Information and Communication Technology and Educational Policies in the United States of America and Canada
This chapter reviews ICT and education policy in the United States and Canada; both countries have populations with diverse cultures, languages, socioeconomics, and ideologies. Generally local school authorities provide education, while state/territory and national bodies exert influence. Focus areas in this chapter include ICT infrastructure, protections for student data and privacy, data interoperability, personalized learning, online assessment, and updates to national technology standards and frameworks. In addition to evolving infrastructure, issues related to supporting “future-ready” learning, perhaps of equal importance, is the ongoing evidence-based evaluation of educational technology and effort to increase the pace and rigor of evidence associated with educational technology purchases and renewals by school districts. Some school systems are moving toward a competency-based education (CBE) model which often requires policy shifts. There is growing interest in exploring new models for teacher preparation and development as well as calls for increased personalization of student learning. Policy debates continue around the degree of equal access to technology that government should require, including whether parity should be required in terms of device age and availability, quality and availability of digital learning materials, and classroom bandwidth and whether the technology is being used actively or passively by students across all socioeconomic groups and across all schools. As policy makers grapple with the displacement of jobs and loss of employment due to advances in technology and continued growth in income inequality, they may turn to policies that encourage better alignment between K-12 education and the skills needed for future careers.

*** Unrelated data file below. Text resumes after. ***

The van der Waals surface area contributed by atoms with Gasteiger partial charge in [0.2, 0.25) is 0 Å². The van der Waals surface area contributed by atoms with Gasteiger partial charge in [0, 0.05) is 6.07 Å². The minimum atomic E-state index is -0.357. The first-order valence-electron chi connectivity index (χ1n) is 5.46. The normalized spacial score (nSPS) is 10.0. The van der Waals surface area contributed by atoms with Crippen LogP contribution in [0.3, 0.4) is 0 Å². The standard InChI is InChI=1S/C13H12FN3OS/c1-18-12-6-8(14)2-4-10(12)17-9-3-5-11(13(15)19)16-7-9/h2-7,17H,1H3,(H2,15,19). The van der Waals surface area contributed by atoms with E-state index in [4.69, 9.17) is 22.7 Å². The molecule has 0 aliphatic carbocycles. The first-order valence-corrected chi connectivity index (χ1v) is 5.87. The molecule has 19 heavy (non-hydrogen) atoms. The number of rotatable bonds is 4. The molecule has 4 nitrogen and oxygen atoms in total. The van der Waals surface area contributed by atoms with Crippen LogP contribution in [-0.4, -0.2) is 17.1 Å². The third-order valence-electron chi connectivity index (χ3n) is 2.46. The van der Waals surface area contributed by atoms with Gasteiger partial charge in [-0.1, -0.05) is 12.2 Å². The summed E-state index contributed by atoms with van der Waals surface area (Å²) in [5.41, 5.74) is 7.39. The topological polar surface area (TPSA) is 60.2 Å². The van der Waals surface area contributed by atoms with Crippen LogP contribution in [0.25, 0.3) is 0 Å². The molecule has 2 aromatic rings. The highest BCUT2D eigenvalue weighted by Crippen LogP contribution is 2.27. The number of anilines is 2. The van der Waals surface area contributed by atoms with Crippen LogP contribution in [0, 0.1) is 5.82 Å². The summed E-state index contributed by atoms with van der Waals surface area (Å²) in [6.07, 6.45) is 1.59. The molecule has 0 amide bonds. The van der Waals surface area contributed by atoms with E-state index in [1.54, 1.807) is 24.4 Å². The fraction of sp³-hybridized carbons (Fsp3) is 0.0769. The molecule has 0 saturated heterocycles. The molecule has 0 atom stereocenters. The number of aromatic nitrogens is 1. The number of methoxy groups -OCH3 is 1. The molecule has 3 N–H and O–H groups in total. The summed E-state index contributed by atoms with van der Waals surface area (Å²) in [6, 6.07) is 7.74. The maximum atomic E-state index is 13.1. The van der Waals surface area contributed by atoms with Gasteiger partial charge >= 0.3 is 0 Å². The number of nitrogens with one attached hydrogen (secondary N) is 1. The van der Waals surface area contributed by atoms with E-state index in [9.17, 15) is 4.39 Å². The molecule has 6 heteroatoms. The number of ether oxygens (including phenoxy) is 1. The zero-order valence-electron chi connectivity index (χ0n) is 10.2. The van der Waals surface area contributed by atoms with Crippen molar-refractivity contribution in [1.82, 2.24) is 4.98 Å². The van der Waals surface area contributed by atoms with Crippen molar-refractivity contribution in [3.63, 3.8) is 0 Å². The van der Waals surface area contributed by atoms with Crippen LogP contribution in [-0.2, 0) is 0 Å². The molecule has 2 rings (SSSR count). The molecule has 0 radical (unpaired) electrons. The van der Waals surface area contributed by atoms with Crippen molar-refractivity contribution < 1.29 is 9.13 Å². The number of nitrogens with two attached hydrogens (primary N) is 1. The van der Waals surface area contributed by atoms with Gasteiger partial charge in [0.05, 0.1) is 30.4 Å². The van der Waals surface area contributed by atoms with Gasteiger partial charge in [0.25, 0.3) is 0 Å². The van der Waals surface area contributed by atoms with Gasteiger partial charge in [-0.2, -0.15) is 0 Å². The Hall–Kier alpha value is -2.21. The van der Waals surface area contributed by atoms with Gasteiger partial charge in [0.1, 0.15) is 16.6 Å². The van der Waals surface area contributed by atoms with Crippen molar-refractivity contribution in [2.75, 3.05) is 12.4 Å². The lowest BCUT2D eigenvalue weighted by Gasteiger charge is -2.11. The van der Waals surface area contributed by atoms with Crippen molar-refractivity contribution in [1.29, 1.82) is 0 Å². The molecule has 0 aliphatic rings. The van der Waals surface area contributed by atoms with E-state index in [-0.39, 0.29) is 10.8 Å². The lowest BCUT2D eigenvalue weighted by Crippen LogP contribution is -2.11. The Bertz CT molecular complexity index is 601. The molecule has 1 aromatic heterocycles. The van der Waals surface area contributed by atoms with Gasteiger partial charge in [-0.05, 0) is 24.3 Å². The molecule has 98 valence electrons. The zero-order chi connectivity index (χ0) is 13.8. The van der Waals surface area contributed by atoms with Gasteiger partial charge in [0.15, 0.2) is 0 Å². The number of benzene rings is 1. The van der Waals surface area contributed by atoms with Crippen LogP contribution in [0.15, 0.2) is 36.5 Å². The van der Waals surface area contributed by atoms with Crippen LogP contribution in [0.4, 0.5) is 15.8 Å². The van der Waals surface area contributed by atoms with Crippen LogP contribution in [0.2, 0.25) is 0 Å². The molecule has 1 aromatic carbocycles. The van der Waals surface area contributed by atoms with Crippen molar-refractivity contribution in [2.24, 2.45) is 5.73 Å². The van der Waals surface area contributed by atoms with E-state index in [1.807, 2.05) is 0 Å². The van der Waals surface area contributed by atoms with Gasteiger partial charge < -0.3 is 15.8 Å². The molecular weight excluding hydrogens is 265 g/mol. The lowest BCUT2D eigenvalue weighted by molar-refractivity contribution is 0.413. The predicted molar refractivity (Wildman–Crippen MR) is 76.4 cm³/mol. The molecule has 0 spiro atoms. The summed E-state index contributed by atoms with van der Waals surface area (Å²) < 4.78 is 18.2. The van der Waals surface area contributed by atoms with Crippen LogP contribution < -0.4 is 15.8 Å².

KeywordsTechnology Educational policies United States Canada
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